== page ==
They are German citizens and have lived in Germany for centuries. But Sinti and Roma have been persecuted since the Nazi era and are still discriminated against. A new treaty aims to strengthen the minorities' rights.
"We were here, before this country even existed", says Daniel Strauss, who is from the southwestern German state of Baden-Württemberg. He is familiar with the feeling of being rejected. He is the chairman of the German National Association of Sinti and Roma. Together with State Premier Winfried Kretschmann he has signed an offical state treaty designed to herald a new era for the minority group.
The treaty, which has the standing of an international law accord, forms the basis of a relationship at eye level, which the Sinti and Roma have been waiting for for 18 years. Strauss called it a historic event "after years of mistrust and fear." Kretschmann emphasized that "this is our common country."
The treaty recognizes the culture of Sinti and Roma as part of the last 600 years of German culture. As a minority group, they should have the right to promote their culture and language. Similar regulations have been put in place in other parts of Germany, for minorities such as the Friesians, the Danish, and the Sorbs. In 2012, the northern state of Schleswig-Holstein enshrined the protection of Sinti and Roma in the state constitution.
'Shamefully late political recognition'
The treaty also acknowledges that Sinti and Roma have been marginalized and persecuted since the Middle Ages, and that they were subjected to genocide in Nazi Germany.
A train from Stuttgart, for example, brought families to Auschwitz in 1943, including a baby of two months. Many people were killed in so-called gypsy camps; many people from Stuttgart died in Auschwitz. The injustice by the Nazis, says the treaty, has taken shamefully long to be recognized politically and has not been dealt with appropriately.
Daniel Strauss' grandmother, his aunts, uncles and cousins died in Auschwitz. Only 10 percent of Sinti and Roma are said to have survived persecution during the Nazi era. For decades, these crimes were not recognized and the victims were not being compensated. Strauss' house and family business were also taken by the government and never returned to the owner.
The treaty was discussed with all parties in the state parliament, to get as much support for it as possible. City councils were also included. Ernst Schilling, the mayor of Herbolzheim, a town in Baden-Württemberg, did not need convincing.
He helped the Spindlers, a Roma family, track their history. In 1942, Schilling's predecessor had made a petition to deport the "gypsy family Spindler" from Herbolzheim and 12 out of 14 family members died. Ernst Schilling travelled to Auschwitz-Birkenau for the commemoration of the family. He said that the survivors have been humiliated twice - instead of granting the family compensation after World War II, they were questioned and criminalized.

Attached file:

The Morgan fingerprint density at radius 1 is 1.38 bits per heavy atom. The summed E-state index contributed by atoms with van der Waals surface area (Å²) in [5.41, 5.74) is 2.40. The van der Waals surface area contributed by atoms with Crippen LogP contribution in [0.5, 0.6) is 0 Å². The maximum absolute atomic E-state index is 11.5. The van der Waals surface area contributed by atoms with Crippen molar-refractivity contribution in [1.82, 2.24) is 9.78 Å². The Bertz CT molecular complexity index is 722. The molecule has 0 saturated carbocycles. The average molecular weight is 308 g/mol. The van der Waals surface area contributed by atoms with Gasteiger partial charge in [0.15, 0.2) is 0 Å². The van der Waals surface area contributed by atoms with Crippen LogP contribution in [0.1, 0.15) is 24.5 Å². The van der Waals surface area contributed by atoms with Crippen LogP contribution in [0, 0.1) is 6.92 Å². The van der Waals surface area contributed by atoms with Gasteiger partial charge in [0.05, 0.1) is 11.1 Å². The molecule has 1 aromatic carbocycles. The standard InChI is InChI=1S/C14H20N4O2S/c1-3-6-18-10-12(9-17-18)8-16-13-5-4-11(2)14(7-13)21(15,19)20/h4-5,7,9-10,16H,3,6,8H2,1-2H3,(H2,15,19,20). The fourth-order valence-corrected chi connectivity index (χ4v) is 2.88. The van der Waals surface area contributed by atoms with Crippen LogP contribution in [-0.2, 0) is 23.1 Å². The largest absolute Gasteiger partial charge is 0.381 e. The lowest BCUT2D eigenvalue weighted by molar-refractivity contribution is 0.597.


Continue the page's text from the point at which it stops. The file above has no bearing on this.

But the new treaty not only deals with the past, says Daniel Strauss. "It is important that we recognize anti-gypsy sentiment as a problem in German society."
Political scientist Markus End has been researching this phenomenon for many years. He realizes that anti-gypsy sentiment is "racism against people who have been labeled "gypsies." According to End's findings, a German ethnologist would still write about "gypsy skulls" from the Nazi era in 1969.
The literary scholar Klaus-Michael Bogdal also writes about prejudice and clichés of minorities that have been handed down over many centuries in his book "Europe's Invention of the Gypsies: A History of Cultural Violence."
The media is also partially responsible, says Markus End. "That is what the case of the blonde Roma girl Maria, who was allegedly kidnapped, shows." In his antiziganism report he documents just how widespread prejudice and animosity are. He not only found examples among right-wing politicians, but also in the policies of the established parties or in the police force.
In the past, Daniel Strauss has had problems finding an apartment. Once, a landlord changed his mind just before handing over the keys. "You are a gypsy, you should have told me," he said. The Strauss family took him to court. The man said he did not want the family to light a bonfire in the living room. The judge agreed with Strauss, and two policemen and a bailiff opened the door to the apartment. But those three people were actually on the landlord's side. "They were not on the side of the law" Strauss remembers.
His children also suffered from discrimination, not just when it came to looking for apartments. When his son applied for jobs at banks, he was rejected despite his great grades. He was rejected because he speaks one of the Romani languages.
New joint council
Ever since the media started reporting on Romanian and Bulgarian immigrants, which include Roma, sentiment against travelers has increased. The National Association of German Sinti and Roma agrees to help integrate non-German Sinti and Roma in Germany in the new treaty.
Strauss is pleased with the idea that a joint council will be discussing the concerns of the minority on a regular basis. The state of Baden-Württemberg is known for its hard-working attitude and strong economy. Strauss hopes that in future "being the best will apply to Sinti and Roma too."